You have a closet full of clothes, but nothing to wear? We’ve all been there. The good news is you can head to Kleiderkorb.ch and exchange some of your old pieces for a flashy preloved item. Keep an eye out for free shipping and sales which are up whenever clothes have been on offer without selling for a long time.
If you’d rather swap clothes in person, keep an eye out for the Walk-in Closet. The organisation offers clothing swaps in person on different dates, in different cities.
Another handy item to share is books. Now we know books are enormously expensive throughout Switzerland and the current lack of paper could send prices soaring further, but it’s not all bad news.
Websites, such as the self-proclaimed mailbox library brikabibi, allow readers to swap books online easily. Each member can add the books they have and are not reading or no longer need on the website for a swap and look for new books in their area instead.
READ ALSO: Why is Zurich a top city for tech workers?
Reduce ancillary costs
Switzerland has different electricity tariffs for different times. For instance, electricity is slightly cheaper at night than it is during the day, and you can use this to your advantage. Run your washing machine in the evening or wake up early to do a quick wash before work.
Similarly, make it a habit to unplug electrical devices when you’re not using them, turn down the setting on your radiator if the room is warm enough, and don’t turn the dishwasher on right after dinner (if possible). Small changes like these can mean your electricity and other additional costs will be lower on a monthly basis.
Save on travel
Whether you’re visiting Zurich for the day or are enjoy permanent resident status, there are handy ways to save money when using its public transport links.
If you’re in the city for the day, the Zürich Card is an excellent and affordable way to get around. For just CHF 27, adults can travel for “free” for 24 hours on trams, buses, trains, boats, and cable cars (2nd class) in both the city and its surrounding areas. The card also includes mini and small lake tours, a river tour and free admission or discounts to Zurich’s most popular museums.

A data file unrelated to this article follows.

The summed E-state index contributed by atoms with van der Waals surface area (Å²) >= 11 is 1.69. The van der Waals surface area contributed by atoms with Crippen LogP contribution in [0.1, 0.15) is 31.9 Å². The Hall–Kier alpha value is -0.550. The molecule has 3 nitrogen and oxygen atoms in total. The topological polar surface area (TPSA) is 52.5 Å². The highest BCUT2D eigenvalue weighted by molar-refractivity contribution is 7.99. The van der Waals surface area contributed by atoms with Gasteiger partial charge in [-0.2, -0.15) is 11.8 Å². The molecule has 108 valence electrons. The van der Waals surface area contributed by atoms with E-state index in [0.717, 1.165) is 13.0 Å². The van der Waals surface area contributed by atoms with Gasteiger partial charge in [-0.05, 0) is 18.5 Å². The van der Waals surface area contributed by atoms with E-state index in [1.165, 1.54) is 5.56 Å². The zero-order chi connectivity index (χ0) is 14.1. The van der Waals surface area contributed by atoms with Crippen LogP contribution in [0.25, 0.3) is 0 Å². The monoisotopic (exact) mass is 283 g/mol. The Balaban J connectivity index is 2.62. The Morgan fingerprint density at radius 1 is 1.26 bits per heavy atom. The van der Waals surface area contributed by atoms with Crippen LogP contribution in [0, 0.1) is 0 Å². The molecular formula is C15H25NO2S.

For those living in Switzerland, investing in a half-fare ticket is almost a must. Following a one-off CHF120 payment, travel on public transport (2nd class) only costs half the total sum.
Cut back on taxes
Good news for owners of photovoltaic systems. If you’re among the lucky property owners in the canton of Zurich with a photovoltaic system, then you’re now able to pay less tax for electricity following a recent change by the cantonal tax office.
Not a property owner? You can still save on tax in other ways, for instance by pursuing further education. If you’re currently in further education either to add to your current job or get you up the career ladder in the future, you can deduct up to a maximum of CHF 12,000 from your taxable income. In addition to the course costs, you can also deduct any associated expenses, such as examination fees, travel expenses and expenses for specialist literature.
Drink tap water
One very simple way to save money – and the planet – fast is to drink water from the tap. Not only can you save money on your weekly food bill, according to the Federal Food Safety and Veterinary Office FSVO it is also the healthier alternative to bottled mineral water due to its better ecological balance.
You heard that right. Switzerland’s water meets very high-quality standards with around 80 percent coming directly from underground springs and the rest taken from its many lakes.